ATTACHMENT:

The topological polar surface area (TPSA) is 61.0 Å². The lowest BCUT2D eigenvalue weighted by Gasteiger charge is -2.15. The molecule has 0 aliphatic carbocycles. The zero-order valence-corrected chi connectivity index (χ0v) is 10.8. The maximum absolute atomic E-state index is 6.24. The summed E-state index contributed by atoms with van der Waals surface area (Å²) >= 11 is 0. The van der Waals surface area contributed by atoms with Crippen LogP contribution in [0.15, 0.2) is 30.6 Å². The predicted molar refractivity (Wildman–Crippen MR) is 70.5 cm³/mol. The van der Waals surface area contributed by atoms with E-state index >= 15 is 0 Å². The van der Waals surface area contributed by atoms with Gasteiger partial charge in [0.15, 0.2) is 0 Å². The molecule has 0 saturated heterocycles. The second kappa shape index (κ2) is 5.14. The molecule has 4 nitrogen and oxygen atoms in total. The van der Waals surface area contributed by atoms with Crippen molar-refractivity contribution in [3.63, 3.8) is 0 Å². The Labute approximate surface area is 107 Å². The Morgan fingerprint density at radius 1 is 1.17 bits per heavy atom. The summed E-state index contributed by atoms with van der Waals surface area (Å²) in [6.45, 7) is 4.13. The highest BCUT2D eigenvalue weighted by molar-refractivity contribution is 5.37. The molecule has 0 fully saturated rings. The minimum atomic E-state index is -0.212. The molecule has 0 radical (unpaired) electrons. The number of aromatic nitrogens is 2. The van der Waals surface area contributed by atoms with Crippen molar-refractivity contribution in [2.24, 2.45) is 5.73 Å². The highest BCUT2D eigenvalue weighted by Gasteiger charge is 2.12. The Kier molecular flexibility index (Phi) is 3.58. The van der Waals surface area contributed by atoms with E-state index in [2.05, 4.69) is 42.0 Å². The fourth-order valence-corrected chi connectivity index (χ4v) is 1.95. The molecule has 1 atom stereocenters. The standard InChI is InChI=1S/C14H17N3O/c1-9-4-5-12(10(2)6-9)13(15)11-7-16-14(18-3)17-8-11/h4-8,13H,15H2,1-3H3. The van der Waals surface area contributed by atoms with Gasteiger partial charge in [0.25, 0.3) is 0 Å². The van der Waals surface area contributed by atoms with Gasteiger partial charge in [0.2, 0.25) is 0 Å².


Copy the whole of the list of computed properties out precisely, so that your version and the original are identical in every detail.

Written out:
The topological polar surface area (TPSA) is 61.0 Å². The lowest BCUT2D eigenvalue weighted by Gasteiger charge is -2.15. The molecule has 0 aliphatic carbocycles. The zero-order valence-corrected chi connectivity index (χ0v) is 10.8. The maximum absolute atomic E-state index is 6.24. The summed E-state index contributed by atoms with van der Waals surface area (Å²) >= 11 is 0. The van der Waals surface area contributed by atoms with Crippen LogP contribution in [0.15, 0.2) is 30.6 Å². The predicted molar refractivity (Wildman–Crippen MR) is 70.5 cm³/mol. The van der Waals surface area contributed by atoms with E-state index >= 15 is 0 Å². The van der Waals surface area contributed by atoms with Gasteiger partial charge in [0.15, 0.2) is 0 Å². The molecule has 0 saturated heterocycles. The second kappa shape index (κ2) is 5.14. The molecule has 4 nitrogen and oxygen atoms in total. The van der Waals surface area contributed by atoms with Crippen molar-refractivity contribution in [3.63, 3.8) is 0 Å². The Labute approximate surface area is 107 Å². The Morgan fingerprint density at radius 1 is 1.17 bits per heavy atom. The summed E-state index contributed by atoms with van der Waals surface area (Å²) in [6.45, 7) is 4.13. The highest BCUT2D eigenvalue weighted by molar-refractivity contribution is 5.37. The molecule has 0 fully saturated rings. The minimum atomic E-state index is -0.212. The molecule has 0 radical (unpaired) electrons. The number of aromatic nitrogens is 2. The van der Waals surface area contributed by atoms with Crippen molar-refractivity contribution in [2.24, 2.45) is 5.73 Å². The highest BCUT2D eigenvalue weighted by Gasteiger charge is 2.12. The Kier molecular flexibility index (Phi) is 3.58. The van der Waals surface area contributed by atoms with E-state index in [2.05, 4.69) is 42.0 Å². The fourth-order valence-corrected chi connectivity index (χ4v) is 1.95. The molecule has 1 atom stereocenters. The standard InChI is InChI=1S/C14H17N3O/c1-9-4-5-12(10(2)6-9)13(15)11-7-16-14(18-3)17-8-11/h4-8,13H,15H2,1-3H3. The van der Waals surface area contributed by atoms with Gasteiger partial charge in [0.25, 0.3) is 0 Å². The van der Waals surface area contributed by atoms with Gasteiger partial charge in [0.2, 0.25) is 0 Å².